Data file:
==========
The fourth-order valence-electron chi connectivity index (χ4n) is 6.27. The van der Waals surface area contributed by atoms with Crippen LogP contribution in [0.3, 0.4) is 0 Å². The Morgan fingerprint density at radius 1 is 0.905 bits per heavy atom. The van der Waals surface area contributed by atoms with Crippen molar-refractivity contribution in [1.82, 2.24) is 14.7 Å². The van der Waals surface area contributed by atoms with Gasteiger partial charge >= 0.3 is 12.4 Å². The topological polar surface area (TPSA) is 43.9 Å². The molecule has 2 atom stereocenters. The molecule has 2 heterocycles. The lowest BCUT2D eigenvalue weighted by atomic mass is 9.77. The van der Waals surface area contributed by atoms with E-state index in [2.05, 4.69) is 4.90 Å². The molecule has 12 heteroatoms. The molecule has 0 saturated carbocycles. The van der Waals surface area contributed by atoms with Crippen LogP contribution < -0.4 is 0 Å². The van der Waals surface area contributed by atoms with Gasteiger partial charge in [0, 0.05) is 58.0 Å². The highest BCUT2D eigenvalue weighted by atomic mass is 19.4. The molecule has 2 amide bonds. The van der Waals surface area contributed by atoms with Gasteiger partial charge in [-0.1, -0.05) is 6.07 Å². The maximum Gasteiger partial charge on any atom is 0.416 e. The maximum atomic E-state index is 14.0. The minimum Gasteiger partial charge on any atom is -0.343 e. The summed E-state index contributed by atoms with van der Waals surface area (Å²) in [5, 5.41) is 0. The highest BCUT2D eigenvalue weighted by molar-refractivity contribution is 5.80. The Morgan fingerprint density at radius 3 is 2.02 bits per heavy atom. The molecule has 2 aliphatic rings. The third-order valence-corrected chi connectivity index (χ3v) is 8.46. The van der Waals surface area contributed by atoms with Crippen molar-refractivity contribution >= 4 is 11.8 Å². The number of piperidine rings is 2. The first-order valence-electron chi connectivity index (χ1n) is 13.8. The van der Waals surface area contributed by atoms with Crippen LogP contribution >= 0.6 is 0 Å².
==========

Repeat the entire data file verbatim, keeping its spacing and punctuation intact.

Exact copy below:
The fourth-order valence-electron chi connectivity index (χ4n) is 6.27. The van der Waals surface area contributed by atoms with Crippen LogP contribution in [0.3, 0.4) is 0 Å². The Morgan fingerprint density at radius 1 is 0.905 bits per heavy atom. The van der Waals surface area contributed by atoms with Crippen molar-refractivity contribution in [1.82, 2.24) is 14.7 Å². The van der Waals surface area contributed by atoms with Gasteiger partial charge >= 0.3 is 12.4 Å². The topological polar surface area (TPSA) is 43.9 Å². The molecule has 2 atom stereocenters. The molecule has 2 heterocycles. The lowest BCUT2D eigenvalue weighted by atomic mass is 9.77. The van der Waals surface area contributed by atoms with E-state index in [2.05, 4.69) is 4.90 Å². The molecule has 12 heteroatoms. The molecule has 0 saturated carbocycles. The van der Waals surface area contributed by atoms with Crippen LogP contribution < -0.4 is 0 Å². The van der Waals surface area contributed by atoms with Gasteiger partial charge in [0, 0.05) is 58.0 Å². The highest BCUT2D eigenvalue weighted by atomic mass is 19.4. The molecule has 2 amide bonds. The van der Waals surface area contributed by atoms with Gasteiger partial charge in [-0.1, -0.05) is 6.07 Å². The maximum Gasteiger partial charge on any atom is 0.416 e. The maximum atomic E-state index is 14.0. The minimum Gasteiger partial charge on any atom is -0.343 e. The summed E-state index contributed by atoms with van der Waals surface area (Å²) in [5, 5.41) is 0. The highest BCUT2D eigenvalue weighted by molar-refractivity contribution is 5.80. The Morgan fingerprint density at radius 3 is 2.02 bits per heavy atom. The molecule has 2 aliphatic rings. The third-order valence-corrected chi connectivity index (χ3v) is 8.46. The van der Waals surface area contributed by atoms with Crippen molar-refractivity contribution >= 4 is 11.8 Å². The number of piperidine rings is 2. The first-order valence-electron chi connectivity index (χ1n) is 13.8. The van der Waals surface area contributed by atoms with Crippen LogP contribution >= 0.6 is 0 Å².